Procol Harum

the Pale 

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Shine on Brightly • Salvo

The second 2009 reissue reviewed online by Dmitry M Epstein

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Sometimes, befuddled brains are more enlightened than the wise to produce flaming dreams.

By 1968 Procol Harum must have had little qualms as to where to head to: all they had to do was to solidify the edifice that their self-titled début still is, and that's when the future curse of art rock kicked in in the form of conceptual thinking. Bizarrely, the song cycle In Held 'Twas In I which occupies side two of the original record feels less epic than the joyful outburst of Quite Rightly So with its Shakespear allusion in 'ode by any other name' and a 'too sick to see' skewed reference to A Whiter Shade of Pale – a medieval royal entry! – and the trumpet-like electric glow of the title track positioned right after the opener which is also shot through with Matthew Fisher's beast of organ. Cut the previous year (there's a guitar-less take to savor), it's the real tone-setter for the album that's as serious as playful, never more so than in Skip Softly (My Moonbeams) where Robin Trower's guitar hoots like a train whistle and BJ Wilson adds tasteful battery to this aural rail-wreck adorned with harmony vocals until Gary Brooker's piano brings relief and release – only for Khachaturian's Sabre Dance to deliver a coup de grace. After this, the Rambling On dreamy flow is anxiously balming, its crescendos notwithstanding.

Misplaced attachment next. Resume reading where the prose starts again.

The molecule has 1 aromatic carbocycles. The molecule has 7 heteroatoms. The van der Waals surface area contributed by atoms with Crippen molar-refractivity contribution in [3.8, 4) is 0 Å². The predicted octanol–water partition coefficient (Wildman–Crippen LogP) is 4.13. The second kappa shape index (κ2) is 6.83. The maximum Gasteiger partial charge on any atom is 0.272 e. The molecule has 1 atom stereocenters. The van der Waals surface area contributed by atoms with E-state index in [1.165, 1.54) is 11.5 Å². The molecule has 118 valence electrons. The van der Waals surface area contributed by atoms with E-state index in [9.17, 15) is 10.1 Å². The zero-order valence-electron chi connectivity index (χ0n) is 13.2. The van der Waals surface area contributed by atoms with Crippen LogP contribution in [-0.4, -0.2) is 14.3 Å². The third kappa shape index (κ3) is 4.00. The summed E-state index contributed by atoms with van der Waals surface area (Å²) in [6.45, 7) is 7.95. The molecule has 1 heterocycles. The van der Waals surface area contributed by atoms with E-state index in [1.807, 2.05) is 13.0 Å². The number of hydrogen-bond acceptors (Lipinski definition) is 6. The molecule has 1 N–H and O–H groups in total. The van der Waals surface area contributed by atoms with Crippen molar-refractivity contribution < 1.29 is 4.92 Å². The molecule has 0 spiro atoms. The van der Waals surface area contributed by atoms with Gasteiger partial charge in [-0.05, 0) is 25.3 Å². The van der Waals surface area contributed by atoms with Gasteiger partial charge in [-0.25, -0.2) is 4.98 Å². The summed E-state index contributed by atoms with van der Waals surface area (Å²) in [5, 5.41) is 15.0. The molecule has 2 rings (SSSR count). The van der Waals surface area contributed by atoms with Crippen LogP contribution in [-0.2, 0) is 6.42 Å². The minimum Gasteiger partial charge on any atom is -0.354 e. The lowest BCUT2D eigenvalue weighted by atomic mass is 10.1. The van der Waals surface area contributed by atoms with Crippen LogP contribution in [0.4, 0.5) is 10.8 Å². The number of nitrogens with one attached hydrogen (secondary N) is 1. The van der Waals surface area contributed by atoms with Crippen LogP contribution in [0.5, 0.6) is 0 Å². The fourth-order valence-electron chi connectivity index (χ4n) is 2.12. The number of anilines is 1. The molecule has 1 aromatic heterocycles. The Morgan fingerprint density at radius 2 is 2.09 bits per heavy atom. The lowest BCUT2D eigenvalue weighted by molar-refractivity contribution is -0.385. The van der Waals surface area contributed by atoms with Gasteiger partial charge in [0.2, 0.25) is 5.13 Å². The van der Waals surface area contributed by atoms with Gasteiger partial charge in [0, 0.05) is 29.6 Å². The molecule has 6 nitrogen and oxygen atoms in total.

The guitar-cum-harpsichord-touched murky march of Magdalena (My Regal Zonophone) bids farewell to the image-heavy assault of the preceding songs and, at the same time, prepares one's ear to the bitter-sweet Eastern nightmare of In Held 'Twas In I. The piquant sitar ushers in Glimpses of Nirvana – spoken-word-laden, dark as night and chilly as limbo which scatters into confetti in 'Twas Tea-Time At The Circus and gets spinned into the philosophic cobwebs that is The Autumn of my Madness. With Grand Finale the piano signals a renaissance of faith, but the whole tapestry illustrated the fact that Procol Harum's big ideas come best realised on lesser canvas, and their concepts worked better in the Grand Hotel settings.

When it came to deceptively simple songs such as In the Wee Small Hours of Sixpence, out on '45 and added as a bonus here, the band shone brightly, indeed, and let the Hammond swirl around the piano to a great effect. Yet while Seem to Have the Blues (Most All the Time) was what it stated, the plain and unimaginative blue, Monsieur Armand emerged too raw and had to wait until 1974 to be re-modelled for Exotic Birds and Fruit, whereas a breezy backing track for A Robe of Silk got fleshed out only in 2005. Quite a forward, or timeless, thinking!


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